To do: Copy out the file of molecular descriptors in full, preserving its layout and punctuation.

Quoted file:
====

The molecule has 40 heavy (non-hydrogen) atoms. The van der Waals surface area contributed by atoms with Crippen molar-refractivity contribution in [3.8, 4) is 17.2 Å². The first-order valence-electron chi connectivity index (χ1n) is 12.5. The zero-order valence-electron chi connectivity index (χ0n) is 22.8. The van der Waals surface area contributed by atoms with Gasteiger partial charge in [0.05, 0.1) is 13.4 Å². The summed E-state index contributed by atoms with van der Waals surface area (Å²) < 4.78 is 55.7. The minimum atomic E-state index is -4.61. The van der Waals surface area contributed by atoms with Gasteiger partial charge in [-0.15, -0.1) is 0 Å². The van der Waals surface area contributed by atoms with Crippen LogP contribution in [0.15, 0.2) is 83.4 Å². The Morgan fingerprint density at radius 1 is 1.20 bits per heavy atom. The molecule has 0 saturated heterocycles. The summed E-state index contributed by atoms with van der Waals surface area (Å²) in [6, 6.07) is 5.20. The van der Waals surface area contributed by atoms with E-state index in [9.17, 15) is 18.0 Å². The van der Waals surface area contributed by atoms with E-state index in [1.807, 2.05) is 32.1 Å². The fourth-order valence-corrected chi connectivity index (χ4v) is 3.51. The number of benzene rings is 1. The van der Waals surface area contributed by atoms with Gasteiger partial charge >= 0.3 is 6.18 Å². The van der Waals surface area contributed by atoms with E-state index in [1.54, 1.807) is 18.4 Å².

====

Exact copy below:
The molecule has 40 heavy (non-hydrogen) atoms. The van der Waals surface area contributed by atoms with Crippen molar-refractivity contribution in [3.8, 4) is 17.2 Å². The first-order valence-electron chi connectivity index (χ1n) is 12.5. The zero-order valence-electron chi connectivity index (χ0n) is 22.8. The van der Waals surface area contributed by atoms with Gasteiger partial charge in [0.05, 0.1) is 13.4 Å². The summed E-state index contributed by atoms with van der Waals surface area (Å²) < 4.78 is 55.7. The minimum atomic E-state index is -4.61. The van der Waals surface area contributed by atoms with Gasteiger partial charge in [-0.15, -0.1) is 0 Å². The van der Waals surface area contributed by atoms with Crippen LogP contribution in [0.15, 0.2) is 83.4 Å². The Morgan fingerprint density at radius 1 is 1.20 bits per heavy atom. The molecule has 0 saturated heterocycles. The summed E-state index contributed by atoms with van der Waals surface area (Å²) in [6, 6.07) is 5.20. The van der Waals surface area contributed by atoms with E-state index in [9.17, 15) is 18.0 Å². The van der Waals surface area contributed by atoms with E-state index in [1.807, 2.05) is 32.1 Å². The fourth-order valence-corrected chi connectivity index (χ4v) is 3.51. The number of benzene rings is 1. The van der Waals surface area contributed by atoms with Gasteiger partial charge >= 0.3 is 6.18 Å². The van der Waals surface area contributed by atoms with E-state index in [1.54, 1.807) is 18.4 Å².